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Exempt Vs Zero Rated supplies - What's the difference?

Exempt Supplies:

  • Definition: Exempt supplies refer to goods and services that are not subject to the HST. When a supply is exempt, it means that no HST is charged on the sale of those goods or services.

  • Implications: Since no HST is charged, businesses making exempt supplies cannot claim input tax credits (ITCs) for the HST paid on related expenses. Exempt supplies are typically specific goods and services designated by the Canada Revenue Agency (CRA).

  • Examples: Certain health and dental services, educational services, and most financial services are examples of exempt supplies.

Zero-Rated Supplies:

  • Definition: Zero-rated supplies, on the other hand, are taxable supplies, but the rate of tax applied is 0%. This means that the sale of these goods and services is subject to the HST, but the rate charged is zero.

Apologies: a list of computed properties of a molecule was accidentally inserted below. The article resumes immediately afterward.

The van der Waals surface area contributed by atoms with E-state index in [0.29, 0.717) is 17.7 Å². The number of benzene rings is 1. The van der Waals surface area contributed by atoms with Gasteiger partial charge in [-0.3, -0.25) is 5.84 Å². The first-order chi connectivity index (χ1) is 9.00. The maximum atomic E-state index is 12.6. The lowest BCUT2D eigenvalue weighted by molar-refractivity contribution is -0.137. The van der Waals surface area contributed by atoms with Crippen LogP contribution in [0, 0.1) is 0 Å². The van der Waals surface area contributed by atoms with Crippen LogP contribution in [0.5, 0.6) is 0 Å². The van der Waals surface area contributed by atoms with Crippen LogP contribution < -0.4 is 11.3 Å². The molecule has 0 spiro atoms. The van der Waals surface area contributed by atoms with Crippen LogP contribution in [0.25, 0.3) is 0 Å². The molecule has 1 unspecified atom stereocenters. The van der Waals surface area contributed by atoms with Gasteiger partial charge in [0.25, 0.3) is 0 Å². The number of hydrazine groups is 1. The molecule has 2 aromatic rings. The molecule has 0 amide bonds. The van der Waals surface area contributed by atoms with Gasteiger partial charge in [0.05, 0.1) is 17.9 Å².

• Implications: Although the rate is zero, businesses making zero-rated supplies can still claim ITCs for the HST they pay on related expenses. This is a crucial distinction from exempt supplies, where ITCs cannot be claimed.

  • Examples: Basic groceries, prescription drugs, and certain exports are examples of zero-rated supplies.

Key Differences:

Tax Treatment:

  • Exempt Supplies: No HST is charged, and businesses cannot claim ITCs on related expenses.

  • Zero-Rated Supplies: HST is charged at a rate of 0%, and businesses can claim ITCs on related expenses.


  • Exempt Supplies: Certain health and dental services, educational services, etc.

  • Zero-Rated Supplies: Basic groceries, prescription drugs, certain exports, etc.

Input Tax Credits (ITCs):

  • Exempt Supplies: ITCs cannot be claimed on expenses related to exempt supplies.

  • Zero-Rated Supplies: Businesses can claim ITCs on expenses related to zero-rated supplies.

Impact on Consumers:

  • Exempt Supplies: Consumers do not pay HST on exempt supplies.

  • Zero-Rated Supplies: Consumers do not pay HST on zero-rated supplies, but businesses can claim ITCs.

Understanding the distinction between exempt and zero-rated supplies is important for businesses to appropriately apply the correct tax treatment and ensure compliance with Canadian tax regulations. It also has implications for the costs associated with providing goods and services in these categories.

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